Members of the U.S. Coast Guard head into the water with their flat-bottom boats to assist locals during the flooding in Baton Rouge, La., on August 14, 2016. Authorities will attempt to relieve a housing crunch in Louisiana with mobile homes but officials said the temporary housing units are much better than the notorious FEMA trailers used after Hurricane Katrina. Photo by Brandon Giles/U.S. Coast Guard/UPI | License Photo
BATON ROUGE, La., Aug. 25 (UPI) -- Authorities will attempt to relieve a housing crunch in Louisiana caused by flooding with mobile homes, saying the homes are much better than the notorious FEMA trailers used after Hurricane Katrina.
Louisiana Gov. John Bel Edwards on Wednesday unveiled the manufactured housing units that will be delivered to people whose homes were severely flooded after last week's disaster. More than 2,000 people in Louisiana are in shelters. At least 120,000 homeowners have applied for disaster assistance from the federal government. Thousands have been displaced.
"These are not the same as FEMA trailers that have been used in the past ... They are more like mobile homes than pull-behinds," Edwards said. "Hopefully they will hold up better and offer a safer place for people to live."
It was not disclosed when the first of the one- to three-bedroom mobile homes would arrive, how many would be delivered and how many people need them.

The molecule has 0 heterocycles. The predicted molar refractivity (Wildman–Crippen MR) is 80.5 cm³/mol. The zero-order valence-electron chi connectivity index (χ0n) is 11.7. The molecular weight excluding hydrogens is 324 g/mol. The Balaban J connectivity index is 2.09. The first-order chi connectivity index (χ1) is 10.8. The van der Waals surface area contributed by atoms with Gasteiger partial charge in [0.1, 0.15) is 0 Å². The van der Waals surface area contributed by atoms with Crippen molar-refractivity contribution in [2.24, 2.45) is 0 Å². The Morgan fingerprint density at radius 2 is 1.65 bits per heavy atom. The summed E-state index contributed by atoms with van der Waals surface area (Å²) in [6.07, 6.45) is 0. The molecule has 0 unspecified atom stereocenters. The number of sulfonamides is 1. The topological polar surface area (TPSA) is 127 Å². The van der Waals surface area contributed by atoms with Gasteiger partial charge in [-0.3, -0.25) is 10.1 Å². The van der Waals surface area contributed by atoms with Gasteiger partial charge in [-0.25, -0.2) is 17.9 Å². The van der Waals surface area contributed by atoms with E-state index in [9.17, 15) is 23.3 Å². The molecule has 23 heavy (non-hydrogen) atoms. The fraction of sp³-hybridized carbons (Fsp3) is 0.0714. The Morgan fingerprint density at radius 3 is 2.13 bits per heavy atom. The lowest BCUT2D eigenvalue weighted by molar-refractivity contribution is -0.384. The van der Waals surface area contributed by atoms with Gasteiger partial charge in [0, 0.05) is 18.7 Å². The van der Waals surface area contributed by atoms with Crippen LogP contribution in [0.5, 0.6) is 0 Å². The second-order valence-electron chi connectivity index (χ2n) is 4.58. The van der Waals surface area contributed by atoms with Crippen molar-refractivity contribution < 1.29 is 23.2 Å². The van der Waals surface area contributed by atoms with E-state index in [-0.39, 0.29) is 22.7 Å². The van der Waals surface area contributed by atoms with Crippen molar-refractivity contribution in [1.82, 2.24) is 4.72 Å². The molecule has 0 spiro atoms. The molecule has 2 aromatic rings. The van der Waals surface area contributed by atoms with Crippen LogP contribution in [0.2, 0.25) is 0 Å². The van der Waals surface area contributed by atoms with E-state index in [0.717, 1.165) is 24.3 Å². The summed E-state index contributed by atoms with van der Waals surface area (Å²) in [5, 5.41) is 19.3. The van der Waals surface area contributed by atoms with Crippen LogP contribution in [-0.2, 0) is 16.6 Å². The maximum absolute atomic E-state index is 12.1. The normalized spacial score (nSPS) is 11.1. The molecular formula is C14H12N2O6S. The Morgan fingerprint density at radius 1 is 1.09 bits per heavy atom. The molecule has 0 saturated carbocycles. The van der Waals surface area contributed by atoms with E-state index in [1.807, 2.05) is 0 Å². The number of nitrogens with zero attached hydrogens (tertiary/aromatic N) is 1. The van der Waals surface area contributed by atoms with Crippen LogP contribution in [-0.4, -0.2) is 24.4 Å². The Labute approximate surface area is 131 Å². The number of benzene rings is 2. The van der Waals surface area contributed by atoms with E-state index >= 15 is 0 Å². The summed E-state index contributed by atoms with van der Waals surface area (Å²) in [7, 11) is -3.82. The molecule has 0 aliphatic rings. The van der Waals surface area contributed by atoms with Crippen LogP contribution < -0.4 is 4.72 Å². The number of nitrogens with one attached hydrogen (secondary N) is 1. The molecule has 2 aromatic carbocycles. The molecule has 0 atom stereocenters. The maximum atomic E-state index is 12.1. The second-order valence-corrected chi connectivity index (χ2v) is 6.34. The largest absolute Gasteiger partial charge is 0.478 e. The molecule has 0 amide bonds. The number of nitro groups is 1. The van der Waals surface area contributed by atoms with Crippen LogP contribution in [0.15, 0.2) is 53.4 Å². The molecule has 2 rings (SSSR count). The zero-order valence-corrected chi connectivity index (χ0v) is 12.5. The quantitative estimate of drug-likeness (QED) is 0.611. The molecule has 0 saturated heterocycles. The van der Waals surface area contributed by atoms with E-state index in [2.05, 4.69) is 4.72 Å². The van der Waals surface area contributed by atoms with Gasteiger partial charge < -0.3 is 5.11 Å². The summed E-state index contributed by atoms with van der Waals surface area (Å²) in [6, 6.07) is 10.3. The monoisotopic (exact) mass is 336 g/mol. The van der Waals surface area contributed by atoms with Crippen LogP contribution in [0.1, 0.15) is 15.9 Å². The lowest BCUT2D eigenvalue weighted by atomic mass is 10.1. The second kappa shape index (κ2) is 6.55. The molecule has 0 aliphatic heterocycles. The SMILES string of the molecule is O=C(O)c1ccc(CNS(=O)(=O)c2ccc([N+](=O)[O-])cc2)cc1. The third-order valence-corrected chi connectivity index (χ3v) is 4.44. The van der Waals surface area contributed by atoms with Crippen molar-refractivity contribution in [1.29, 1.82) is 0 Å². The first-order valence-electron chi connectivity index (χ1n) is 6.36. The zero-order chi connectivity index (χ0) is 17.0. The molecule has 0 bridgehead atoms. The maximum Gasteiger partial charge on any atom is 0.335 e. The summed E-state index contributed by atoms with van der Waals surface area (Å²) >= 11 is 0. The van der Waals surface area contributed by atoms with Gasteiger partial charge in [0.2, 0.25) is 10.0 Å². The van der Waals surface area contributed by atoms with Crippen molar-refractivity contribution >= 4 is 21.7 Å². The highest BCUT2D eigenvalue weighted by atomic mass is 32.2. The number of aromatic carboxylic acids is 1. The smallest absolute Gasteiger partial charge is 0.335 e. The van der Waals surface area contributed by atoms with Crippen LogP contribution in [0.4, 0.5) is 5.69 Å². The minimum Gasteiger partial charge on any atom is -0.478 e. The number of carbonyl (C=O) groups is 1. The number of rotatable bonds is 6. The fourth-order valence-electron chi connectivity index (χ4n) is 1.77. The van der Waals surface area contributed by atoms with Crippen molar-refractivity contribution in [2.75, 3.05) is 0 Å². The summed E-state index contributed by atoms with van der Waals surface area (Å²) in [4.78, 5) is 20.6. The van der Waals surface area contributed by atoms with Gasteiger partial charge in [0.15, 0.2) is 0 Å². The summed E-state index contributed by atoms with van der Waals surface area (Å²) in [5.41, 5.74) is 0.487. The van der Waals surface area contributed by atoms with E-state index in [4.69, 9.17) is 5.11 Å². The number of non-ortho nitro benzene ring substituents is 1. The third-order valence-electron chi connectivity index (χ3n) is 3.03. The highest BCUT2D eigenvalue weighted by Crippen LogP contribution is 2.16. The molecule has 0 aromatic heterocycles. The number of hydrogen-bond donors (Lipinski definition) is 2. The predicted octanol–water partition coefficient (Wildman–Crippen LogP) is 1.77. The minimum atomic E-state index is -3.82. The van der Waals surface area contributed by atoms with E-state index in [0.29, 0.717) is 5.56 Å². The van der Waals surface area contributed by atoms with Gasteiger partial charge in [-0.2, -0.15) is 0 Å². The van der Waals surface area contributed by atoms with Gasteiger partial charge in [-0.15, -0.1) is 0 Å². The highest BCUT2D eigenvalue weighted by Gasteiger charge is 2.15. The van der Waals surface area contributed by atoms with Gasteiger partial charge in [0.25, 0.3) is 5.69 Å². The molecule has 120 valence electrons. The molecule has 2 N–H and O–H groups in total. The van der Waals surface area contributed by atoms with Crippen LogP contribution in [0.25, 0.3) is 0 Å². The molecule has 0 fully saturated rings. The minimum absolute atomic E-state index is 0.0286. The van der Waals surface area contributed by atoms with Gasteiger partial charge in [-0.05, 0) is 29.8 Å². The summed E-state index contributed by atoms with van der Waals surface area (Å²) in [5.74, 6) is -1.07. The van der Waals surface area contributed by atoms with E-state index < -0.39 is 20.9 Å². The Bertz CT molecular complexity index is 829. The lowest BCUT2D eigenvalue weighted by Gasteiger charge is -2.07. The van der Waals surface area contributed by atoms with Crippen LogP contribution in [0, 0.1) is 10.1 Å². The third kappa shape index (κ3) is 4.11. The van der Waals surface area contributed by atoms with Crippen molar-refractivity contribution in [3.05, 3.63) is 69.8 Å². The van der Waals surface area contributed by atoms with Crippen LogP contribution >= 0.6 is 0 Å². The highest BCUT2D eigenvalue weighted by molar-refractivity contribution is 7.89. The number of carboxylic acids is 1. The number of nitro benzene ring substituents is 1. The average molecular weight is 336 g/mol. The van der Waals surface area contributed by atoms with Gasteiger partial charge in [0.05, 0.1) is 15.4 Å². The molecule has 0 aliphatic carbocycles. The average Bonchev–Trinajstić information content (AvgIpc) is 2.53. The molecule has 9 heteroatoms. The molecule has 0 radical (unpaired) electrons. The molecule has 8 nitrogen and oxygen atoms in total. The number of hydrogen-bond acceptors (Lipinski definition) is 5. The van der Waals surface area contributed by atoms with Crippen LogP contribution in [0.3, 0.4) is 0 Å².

"These are manufactured homes built according to U.S. Department of Housing and Urban Development standards and FEMA contract requirements," the Louisiana government said in a statement. "These mobile homes can be made available to certain qualified applicants in certain locations, as allowed by FEMA requirements and parish or local zoning."
Eligible applicants must meet certain criteria, including being a property owner with damages over $17,000 or more or renters whose rental home was destroyed.
FEMA head Craig Fugate last week said new temporary housing units are not like the FEMA trailers -- white-paneled, cramped travel trailers that were later deemed hazardous to inhabitants' health for reasons including toxic levels of formaldehyde.
"This is not the FEMA travel trailers," Fugate said last week. "If we need to bring in any kind of temporary housing units, they are better than they've ever been. They are all HUD approved."